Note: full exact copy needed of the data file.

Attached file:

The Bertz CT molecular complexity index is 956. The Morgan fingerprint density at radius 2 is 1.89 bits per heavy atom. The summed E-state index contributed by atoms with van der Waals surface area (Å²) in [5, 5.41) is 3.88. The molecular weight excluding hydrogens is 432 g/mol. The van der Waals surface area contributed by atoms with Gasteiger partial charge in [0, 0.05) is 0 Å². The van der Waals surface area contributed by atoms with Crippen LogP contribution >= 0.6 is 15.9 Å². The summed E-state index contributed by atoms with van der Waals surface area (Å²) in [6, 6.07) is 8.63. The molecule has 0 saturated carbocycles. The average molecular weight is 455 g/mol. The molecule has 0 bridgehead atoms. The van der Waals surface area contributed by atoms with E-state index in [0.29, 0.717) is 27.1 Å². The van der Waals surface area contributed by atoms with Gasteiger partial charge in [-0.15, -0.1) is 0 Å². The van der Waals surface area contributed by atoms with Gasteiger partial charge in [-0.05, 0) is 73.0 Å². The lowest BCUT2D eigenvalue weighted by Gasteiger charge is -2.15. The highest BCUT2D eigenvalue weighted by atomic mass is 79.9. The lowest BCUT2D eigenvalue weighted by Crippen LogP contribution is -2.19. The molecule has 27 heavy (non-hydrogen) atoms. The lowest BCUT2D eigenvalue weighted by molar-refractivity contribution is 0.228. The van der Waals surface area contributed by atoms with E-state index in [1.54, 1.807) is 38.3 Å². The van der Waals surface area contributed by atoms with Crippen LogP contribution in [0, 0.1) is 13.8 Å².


The Bertz CT molecular complexity index is 956. The Morgan fingerprint density at radius 2 is 1.89 bits per heavy atom. The summed E-state index contributed by atoms with van der Waals surface area (Å²) in [5, 5.41) is 3.88. The molecular weight excluding hydrogens is 432 g/mol. The van der Waals surface area contributed by atoms with Gasteiger partial charge in [0, 0.05) is 0 Å². The van der Waals surface area contributed by atoms with Crippen LogP contribution >= 0.6 is 15.9 Å². The summed E-state index contributed by atoms with van der Waals surface area (Å²) in [6, 6.07) is 8.63. The molecule has 0 saturated carbocycles. The average molecular weight is 455 g/mol. The molecule has 0 bridgehead atoms. The van der Waals surface area contributed by atoms with E-state index in [0.29, 0.717) is 27.1 Å². The van der Waals surface area contributed by atoms with Gasteiger partial charge in [-0.15, -0.1) is 0 Å². The van der Waals surface area contributed by atoms with Gasteiger partial charge in [-0.05, 0) is 73.0 Å². The lowest BCUT2D eigenvalue weighted by Gasteiger charge is -2.15. The highest BCUT2D eigenvalue weighted by atomic mass is 79.9. The lowest BCUT2D eigenvalue weighted by Crippen LogP contribution is -2.19. The molecule has 27 heavy (non-hydrogen) atoms. The lowest BCUT2D eigenvalue weighted by molar-refractivity contribution is 0.228. The van der Waals surface area contributed by atoms with E-state index in [1.54, 1.807) is 38.3 Å². The van der Waals surface area contributed by atoms with Crippen LogP contribution in [0, 0.1) is 13.8 Å².